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    Moapa Valley, Nevada


  • Location
    Moapa Valley,Clark County NV
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    Blacksmithing, leather work, wood carving, photography, drawing, ceramics, cars, gunsmithing,etc
  • Occupation
    tool maker

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    Memorial garden work

    Beautiful work. Interesting that the zinc was flame sprayed. Over here most will be hot dipped, and I rarely hear of anything being flame sprayed. I have an old Metco K flame sprayer that needs some repairs to get going.

    Looking for an anvil

    The last time I went to one of scrapyards in Las Vegas was to get some plate for a .50 cal M2HB demo. We bought 900# of plate and big I-beams for $15. They told us to stay away from the cranes and if it was something we just couldn't grab to point it out and they would get it. We got our pile together and they used the magnet to haul it over to my truck. I haven't had to go back for anything as I keep coming across tons from work, and other places I visit. I dropped off the non ferrous crap (copper, brass, beryllium copper) at the yards in Los Angeles for the shop I worked at and some of the yards had literal piles of forklifts, and forklift forks.

    A Bit of something

    I always call them center drills as they are used to drill a pocket for the lathe's live or dead center to sit in. I have seen them listed as combined drill and countersink in some catalogs. The countersink part is 60 degrees though and flathead screws and bolts are 82 degree, and hole chamfers are usually a 45. Where I do use them for chamfering is when I am tapping a hole as the 60 degree matches the 60 degree thread angle. I use center drills in the milling machine as well when I need to start a twist drill in an exact location. Use the center drill to put a starting hole in the part that helps to center the twist drill better than a center punch will. They also work great for removing broken bolts when using an easy out. Being as rigid as they are they will stay on center (when in a mill or lathe) and won't walk like a twist drill will on an uneven surface like a broken bolt. Again, it is used just to get a good starting point for the twist drill that follows. They come in graduated sizes like shown above so you can match them up with the drill, or the center being used. The one I used the most was a #4.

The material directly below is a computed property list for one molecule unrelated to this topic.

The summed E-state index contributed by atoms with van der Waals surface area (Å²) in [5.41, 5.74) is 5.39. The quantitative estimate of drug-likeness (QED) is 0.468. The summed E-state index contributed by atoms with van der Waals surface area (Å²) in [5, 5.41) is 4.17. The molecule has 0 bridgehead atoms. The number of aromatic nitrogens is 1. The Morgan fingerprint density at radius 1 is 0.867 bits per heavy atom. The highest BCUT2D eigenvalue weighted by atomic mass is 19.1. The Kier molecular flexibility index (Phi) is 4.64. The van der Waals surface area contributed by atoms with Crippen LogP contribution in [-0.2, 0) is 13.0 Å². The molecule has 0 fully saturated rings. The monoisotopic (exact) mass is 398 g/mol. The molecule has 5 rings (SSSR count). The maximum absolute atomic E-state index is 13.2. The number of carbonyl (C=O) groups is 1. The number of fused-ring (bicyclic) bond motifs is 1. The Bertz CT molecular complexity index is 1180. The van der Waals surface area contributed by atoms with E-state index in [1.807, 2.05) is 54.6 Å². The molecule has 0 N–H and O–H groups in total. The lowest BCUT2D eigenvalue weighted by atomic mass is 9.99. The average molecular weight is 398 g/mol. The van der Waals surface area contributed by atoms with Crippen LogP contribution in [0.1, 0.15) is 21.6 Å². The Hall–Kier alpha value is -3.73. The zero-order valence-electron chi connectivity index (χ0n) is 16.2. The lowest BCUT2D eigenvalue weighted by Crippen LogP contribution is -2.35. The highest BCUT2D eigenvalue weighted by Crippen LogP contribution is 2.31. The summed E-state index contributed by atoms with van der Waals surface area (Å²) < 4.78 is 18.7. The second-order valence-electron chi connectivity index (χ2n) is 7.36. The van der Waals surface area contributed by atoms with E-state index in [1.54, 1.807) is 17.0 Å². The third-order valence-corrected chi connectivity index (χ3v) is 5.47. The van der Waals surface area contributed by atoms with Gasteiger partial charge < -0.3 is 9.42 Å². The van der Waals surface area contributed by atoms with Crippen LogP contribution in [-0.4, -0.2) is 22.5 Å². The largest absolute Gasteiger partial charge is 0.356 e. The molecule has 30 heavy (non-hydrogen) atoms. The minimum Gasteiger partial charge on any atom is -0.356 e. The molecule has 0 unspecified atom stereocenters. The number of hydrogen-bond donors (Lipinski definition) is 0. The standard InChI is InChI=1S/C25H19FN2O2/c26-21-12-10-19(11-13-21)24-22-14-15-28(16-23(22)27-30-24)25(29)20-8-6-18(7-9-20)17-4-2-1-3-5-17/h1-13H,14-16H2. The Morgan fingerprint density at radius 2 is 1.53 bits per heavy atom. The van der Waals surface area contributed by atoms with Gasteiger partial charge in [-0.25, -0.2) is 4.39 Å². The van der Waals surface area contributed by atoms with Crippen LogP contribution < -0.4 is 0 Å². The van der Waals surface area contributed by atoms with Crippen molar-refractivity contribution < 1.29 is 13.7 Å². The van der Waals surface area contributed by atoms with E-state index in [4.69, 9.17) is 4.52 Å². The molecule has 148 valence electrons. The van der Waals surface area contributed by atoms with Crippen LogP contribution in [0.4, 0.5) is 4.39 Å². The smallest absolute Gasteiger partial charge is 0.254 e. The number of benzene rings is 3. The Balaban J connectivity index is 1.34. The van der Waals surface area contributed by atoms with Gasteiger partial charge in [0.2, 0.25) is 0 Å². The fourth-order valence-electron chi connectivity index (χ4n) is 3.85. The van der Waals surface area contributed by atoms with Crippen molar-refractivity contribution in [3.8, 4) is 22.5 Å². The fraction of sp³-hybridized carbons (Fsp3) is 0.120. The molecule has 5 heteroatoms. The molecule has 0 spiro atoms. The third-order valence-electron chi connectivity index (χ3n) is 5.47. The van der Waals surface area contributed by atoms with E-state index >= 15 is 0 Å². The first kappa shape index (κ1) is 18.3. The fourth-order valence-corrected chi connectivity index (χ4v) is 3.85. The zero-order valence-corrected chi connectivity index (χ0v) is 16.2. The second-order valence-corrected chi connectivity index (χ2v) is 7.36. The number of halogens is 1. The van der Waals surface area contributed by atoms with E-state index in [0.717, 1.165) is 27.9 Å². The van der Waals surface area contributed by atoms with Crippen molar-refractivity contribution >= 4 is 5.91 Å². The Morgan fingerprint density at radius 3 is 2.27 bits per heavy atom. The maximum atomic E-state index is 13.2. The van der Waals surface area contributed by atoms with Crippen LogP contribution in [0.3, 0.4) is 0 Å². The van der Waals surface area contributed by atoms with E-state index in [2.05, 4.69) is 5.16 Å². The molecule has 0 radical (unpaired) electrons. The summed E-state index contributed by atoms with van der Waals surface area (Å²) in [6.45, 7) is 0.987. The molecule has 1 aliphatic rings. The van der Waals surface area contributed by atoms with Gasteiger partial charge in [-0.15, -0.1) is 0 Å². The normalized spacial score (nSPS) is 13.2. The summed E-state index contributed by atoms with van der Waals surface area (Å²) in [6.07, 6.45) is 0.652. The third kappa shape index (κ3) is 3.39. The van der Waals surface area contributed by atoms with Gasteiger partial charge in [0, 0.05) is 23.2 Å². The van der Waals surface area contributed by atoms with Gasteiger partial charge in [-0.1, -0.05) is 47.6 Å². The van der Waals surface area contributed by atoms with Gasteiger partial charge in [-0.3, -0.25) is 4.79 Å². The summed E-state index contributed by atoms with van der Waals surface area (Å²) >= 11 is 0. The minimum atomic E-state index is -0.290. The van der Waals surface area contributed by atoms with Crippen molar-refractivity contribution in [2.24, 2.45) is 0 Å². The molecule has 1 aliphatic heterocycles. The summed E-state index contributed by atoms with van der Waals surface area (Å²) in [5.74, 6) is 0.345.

Help identifying my first anvil :)

    Any ball bearing say 3/8" -1/2" work work fine for checking rebound. Look for an electric motor shop, or pump shop as they are constantly replacing ball bearings. Not many ball bearings in cars today, as most are roller bearings for axles and wheel hubs. We go through them constantly at the bakery I work at; motors, pumps, mixers, conveyors, tension rollers, etc... I try to grab the larger ones as they get changed out.

    Lever Forge

    Post a picture of what you have, so we can give better advice.

    What did you do in the shop today?

    Michael, a couple of tips for the next one, forge at a yellow heat, and find a good straight peen hammer. The peen will work the thickness down faster and in one direction compared to the rounding hammer that spreads it in all directions.
  7. Hans, as with many things American our rebar is just made to a different standard than European rebar. Over here it is the hot dog of the metals because you never really know what is in it.